This water-monster is what St. Patrick many centuries later had to fight and kill. He found her laying in the water as a serpent and as he approached her, she opened her jaws and swallowed him. It took him two days and nights for him to cut himself free, killing her. As the struggle went on, the lake ran red with the blood of the water-monster, and so the lake came to be called Loch Derg… the Red Lake. Her body itself turned to stone and became the stones that to this day form the islands and jut out of the lake. Variations on this legend say, however, that it was Finn Mac Coul or his son, Conan, who killed the serpent. Another related legend is that Saint Patrick drove all the serpents from Ireland into this lake and that he had his final battle with them there, gaining complete victory.
Salem was founded at the mouth of the Naumkeag river in 1626, at the site of an ancient Native American village and trading center (it was originally called Naumkeag and was renamed Salem three years later) by a company of fishermen from Cape Ann led by Roger Conant, and incorporated in 1629.
Featured notably in Arthur Miller’s The Crucible, much of the city’s cultural identity is reflective of its role as the location of the Salem witch trials of 1692: Police cars are adorned with witch logos, a local public school is known as the Witchcraft Heights Elementary School, the Salem High School athletic teams are named The Witches; and Gallows Hill, a site of numerous public hangings, is currently used as a playing field for various sports. Tourists know Salem as a mix of important historical sites, New Age and Wiccan boutiques, kitschy Halloween, witch-themed attractions and a vibrant downtown that has more than 60 restaurants, cafes and coffee shops.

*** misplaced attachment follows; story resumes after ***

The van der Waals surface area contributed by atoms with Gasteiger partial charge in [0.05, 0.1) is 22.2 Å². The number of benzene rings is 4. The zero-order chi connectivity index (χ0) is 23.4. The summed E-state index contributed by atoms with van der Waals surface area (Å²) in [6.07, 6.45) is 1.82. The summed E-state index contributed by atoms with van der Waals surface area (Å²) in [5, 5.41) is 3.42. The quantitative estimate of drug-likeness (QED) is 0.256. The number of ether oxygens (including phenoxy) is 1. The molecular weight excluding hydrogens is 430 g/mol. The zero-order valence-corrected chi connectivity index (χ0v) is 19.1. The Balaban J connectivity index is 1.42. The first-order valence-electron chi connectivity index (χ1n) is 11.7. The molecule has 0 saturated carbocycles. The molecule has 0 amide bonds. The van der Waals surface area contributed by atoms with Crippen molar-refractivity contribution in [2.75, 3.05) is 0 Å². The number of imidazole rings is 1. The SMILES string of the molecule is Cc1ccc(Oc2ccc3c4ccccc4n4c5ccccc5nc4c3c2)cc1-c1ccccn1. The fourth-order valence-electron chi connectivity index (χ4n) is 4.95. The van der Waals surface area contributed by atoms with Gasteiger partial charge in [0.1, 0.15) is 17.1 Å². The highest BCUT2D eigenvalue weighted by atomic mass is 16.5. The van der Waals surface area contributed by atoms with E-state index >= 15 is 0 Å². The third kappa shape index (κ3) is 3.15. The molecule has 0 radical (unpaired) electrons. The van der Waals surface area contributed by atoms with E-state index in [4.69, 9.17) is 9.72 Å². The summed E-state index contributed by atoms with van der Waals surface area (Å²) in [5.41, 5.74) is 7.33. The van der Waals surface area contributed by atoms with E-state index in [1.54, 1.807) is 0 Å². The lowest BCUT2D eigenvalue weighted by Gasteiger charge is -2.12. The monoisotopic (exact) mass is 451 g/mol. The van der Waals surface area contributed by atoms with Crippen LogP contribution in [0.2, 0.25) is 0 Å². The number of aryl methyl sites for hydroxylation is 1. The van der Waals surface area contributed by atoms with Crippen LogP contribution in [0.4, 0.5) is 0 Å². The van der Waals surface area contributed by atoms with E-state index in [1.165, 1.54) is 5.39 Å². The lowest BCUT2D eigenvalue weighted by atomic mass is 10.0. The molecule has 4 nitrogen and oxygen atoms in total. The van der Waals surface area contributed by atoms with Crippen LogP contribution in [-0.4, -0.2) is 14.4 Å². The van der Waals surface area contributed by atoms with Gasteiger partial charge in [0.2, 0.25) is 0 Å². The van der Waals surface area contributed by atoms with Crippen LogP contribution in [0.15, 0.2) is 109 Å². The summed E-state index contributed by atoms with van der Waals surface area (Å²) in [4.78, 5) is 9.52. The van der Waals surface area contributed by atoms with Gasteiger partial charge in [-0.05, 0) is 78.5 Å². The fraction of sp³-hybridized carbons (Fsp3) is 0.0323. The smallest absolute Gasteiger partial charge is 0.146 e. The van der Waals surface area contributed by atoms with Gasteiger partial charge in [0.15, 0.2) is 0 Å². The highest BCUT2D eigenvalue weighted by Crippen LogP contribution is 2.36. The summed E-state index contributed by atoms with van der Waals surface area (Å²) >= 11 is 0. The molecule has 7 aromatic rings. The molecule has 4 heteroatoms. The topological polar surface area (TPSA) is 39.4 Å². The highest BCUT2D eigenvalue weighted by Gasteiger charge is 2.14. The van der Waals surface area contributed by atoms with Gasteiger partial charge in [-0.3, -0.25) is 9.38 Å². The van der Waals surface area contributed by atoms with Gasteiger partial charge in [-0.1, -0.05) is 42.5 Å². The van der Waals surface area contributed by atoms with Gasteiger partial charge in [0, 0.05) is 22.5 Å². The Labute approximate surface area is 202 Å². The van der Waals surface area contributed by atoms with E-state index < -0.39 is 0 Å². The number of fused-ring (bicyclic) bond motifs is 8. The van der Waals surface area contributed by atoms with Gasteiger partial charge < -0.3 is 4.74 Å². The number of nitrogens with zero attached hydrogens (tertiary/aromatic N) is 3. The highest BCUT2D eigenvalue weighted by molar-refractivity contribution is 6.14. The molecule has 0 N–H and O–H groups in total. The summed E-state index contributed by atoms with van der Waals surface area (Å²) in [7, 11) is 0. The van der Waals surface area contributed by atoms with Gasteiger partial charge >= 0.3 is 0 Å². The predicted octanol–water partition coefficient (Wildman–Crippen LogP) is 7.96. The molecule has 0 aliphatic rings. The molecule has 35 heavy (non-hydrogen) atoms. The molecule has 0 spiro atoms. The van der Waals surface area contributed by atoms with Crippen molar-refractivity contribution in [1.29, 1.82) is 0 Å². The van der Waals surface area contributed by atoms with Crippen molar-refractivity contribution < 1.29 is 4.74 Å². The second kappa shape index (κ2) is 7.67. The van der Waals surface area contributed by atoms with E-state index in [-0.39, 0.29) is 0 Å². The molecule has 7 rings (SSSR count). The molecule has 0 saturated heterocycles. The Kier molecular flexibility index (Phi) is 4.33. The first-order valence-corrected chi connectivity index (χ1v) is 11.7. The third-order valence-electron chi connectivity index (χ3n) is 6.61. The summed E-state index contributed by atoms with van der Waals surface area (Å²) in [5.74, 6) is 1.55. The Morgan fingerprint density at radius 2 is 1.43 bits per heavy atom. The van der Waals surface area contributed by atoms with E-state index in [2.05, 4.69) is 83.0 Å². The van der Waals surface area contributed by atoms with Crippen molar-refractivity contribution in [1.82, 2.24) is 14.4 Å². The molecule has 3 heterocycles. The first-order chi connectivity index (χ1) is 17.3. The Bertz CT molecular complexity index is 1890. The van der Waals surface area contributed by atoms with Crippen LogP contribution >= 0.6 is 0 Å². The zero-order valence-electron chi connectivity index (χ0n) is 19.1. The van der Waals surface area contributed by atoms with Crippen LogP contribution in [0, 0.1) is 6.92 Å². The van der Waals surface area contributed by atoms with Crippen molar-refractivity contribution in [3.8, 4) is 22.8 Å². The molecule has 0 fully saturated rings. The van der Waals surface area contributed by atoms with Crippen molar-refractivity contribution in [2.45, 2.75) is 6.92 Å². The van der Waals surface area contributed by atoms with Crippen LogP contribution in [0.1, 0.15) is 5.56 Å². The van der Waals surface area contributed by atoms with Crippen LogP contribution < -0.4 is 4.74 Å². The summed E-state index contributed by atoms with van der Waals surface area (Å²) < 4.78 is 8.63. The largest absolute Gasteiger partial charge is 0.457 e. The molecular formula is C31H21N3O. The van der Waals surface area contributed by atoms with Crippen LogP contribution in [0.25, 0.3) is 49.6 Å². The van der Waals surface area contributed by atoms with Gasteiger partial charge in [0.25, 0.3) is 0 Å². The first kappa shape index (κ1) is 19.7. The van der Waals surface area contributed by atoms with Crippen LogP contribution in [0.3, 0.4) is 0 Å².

Abigail Hobbs, allegedly made a deal with the devil…
Below is the testimony of a teenager accused of witchcraft, Abigail Hobbs, on April 19, 1692.
The Examination of Abigail Hobbs , at Salem Village, 19 April, 1692, by John Hawthorn and Jonath. Corwin , Esqs., and Assistants.
[Judge:] Abig. Hobbs, you are brought before Authority to answer to sundry acts of witchcraft, committed by you against and upon the bodies of many, of which several persons now accuse you. What say you? Are you guilty, or not? Speak the truth.